There is an interesting article in Sunday’s New York Times titled “Deaf and Hard of Hearing Fight to Be Heard.” Unfortunately it addresses only a small proportion of the “deaf and hard of hearing” that it purports to be about. People who are deaf like me — functionally deaf as adults with no knowledge of ASL — are once again ignored.
“Deaf” is sexy and attention-grabbing. “Hard of hearing” is something we try not to talk about. The Deaf have a beautiful expressive language visible to all. The hard of hearing are invisible.
But the hard of hearing face the same obstacles as the Deaf, and we are equally in need of accommodations — but not ASL. We need CART captioning — live captioning at all public events — and we need looping in public spaces. Ironically, considering the very small proportion of ASL using Deaf to the hard of hearing, many organizations offer an ASL interpreter but do not offer other services like CART or looping.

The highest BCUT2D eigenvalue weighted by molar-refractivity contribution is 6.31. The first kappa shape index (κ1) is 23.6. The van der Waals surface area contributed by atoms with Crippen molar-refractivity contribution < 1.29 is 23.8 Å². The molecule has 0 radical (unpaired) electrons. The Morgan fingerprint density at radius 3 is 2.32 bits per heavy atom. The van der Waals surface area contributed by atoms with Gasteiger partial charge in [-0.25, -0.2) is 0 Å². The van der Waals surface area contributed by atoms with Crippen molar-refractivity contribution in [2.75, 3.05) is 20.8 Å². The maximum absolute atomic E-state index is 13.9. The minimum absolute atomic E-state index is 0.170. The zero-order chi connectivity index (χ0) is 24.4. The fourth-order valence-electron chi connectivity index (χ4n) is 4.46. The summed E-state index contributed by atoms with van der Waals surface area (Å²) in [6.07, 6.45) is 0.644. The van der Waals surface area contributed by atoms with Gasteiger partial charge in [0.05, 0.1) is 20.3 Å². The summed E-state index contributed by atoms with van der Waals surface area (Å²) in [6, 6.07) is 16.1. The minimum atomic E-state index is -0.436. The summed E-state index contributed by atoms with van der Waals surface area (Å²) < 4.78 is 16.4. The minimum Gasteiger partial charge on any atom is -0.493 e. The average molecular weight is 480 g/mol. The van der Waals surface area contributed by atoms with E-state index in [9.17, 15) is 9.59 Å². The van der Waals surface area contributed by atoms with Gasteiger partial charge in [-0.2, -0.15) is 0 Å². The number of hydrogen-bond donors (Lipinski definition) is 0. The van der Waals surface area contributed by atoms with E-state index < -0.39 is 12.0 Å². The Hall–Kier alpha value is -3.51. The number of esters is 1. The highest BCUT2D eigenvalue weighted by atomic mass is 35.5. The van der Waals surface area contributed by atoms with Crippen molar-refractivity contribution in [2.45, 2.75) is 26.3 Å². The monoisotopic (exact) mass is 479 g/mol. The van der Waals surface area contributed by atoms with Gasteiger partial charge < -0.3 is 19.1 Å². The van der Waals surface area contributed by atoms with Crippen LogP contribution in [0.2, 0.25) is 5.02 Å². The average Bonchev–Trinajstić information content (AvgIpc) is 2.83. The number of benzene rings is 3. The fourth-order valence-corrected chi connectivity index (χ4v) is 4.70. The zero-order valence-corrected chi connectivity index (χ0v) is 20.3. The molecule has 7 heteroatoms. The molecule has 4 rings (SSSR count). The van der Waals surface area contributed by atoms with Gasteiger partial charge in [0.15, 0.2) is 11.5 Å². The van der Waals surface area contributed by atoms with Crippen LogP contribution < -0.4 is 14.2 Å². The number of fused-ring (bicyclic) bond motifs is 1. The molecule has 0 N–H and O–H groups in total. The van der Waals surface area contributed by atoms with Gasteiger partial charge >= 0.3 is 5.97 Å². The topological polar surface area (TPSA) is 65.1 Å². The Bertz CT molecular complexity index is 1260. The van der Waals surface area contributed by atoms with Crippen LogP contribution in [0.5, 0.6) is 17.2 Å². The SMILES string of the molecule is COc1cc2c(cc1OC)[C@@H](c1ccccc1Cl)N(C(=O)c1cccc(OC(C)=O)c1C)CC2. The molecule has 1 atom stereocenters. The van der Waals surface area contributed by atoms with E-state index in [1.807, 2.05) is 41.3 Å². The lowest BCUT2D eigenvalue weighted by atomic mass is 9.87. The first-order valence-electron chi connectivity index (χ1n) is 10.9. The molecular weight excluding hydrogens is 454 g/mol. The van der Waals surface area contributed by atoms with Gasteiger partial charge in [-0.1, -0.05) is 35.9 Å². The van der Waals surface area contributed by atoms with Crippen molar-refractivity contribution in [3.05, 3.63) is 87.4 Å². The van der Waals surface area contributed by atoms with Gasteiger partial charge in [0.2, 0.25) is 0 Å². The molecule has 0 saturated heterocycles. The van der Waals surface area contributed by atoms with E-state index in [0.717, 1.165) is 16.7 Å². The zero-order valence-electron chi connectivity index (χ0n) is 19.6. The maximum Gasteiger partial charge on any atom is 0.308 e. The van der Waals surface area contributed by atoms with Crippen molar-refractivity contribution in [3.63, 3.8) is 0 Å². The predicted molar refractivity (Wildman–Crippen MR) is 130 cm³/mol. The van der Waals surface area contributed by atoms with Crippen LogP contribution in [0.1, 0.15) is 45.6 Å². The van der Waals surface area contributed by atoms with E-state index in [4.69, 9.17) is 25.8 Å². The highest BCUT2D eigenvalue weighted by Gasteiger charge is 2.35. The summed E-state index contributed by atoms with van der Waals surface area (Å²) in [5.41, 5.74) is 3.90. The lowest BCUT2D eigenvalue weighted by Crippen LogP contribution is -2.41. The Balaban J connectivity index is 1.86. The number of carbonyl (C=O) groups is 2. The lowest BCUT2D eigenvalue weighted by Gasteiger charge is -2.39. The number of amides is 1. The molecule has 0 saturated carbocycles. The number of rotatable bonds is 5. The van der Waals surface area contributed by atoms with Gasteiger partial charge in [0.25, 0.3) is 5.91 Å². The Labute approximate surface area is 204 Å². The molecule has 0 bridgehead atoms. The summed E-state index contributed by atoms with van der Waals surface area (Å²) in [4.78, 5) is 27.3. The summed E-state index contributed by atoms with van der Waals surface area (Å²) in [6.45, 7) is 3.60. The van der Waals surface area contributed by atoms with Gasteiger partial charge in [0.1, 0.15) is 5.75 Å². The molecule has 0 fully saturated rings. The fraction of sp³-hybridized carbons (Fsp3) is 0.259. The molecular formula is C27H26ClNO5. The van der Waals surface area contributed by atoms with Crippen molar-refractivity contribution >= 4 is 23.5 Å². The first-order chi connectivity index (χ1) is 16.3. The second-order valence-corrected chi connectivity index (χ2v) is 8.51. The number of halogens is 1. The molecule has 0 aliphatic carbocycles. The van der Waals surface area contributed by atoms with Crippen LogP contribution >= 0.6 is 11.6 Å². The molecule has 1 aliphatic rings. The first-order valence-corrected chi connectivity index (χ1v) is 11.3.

The article also neglected to mention the importance of the Hearing Loss Association of America, and the New York Chapter, which were instrumental in getting the recent disability-accommodation bills passed. The author mentions them without noting HLAA’s significant role, even though both the mayor and the bill’s sponsor, Helen Rosenthal, did.
Readers of this blog probably saw the recent post about that celebratory signing. Those present included representatives of HLAA and other disability-rights organizations. No Deaf organizations. It was HLAA that was there for the Deaf and Hard of Hearing.
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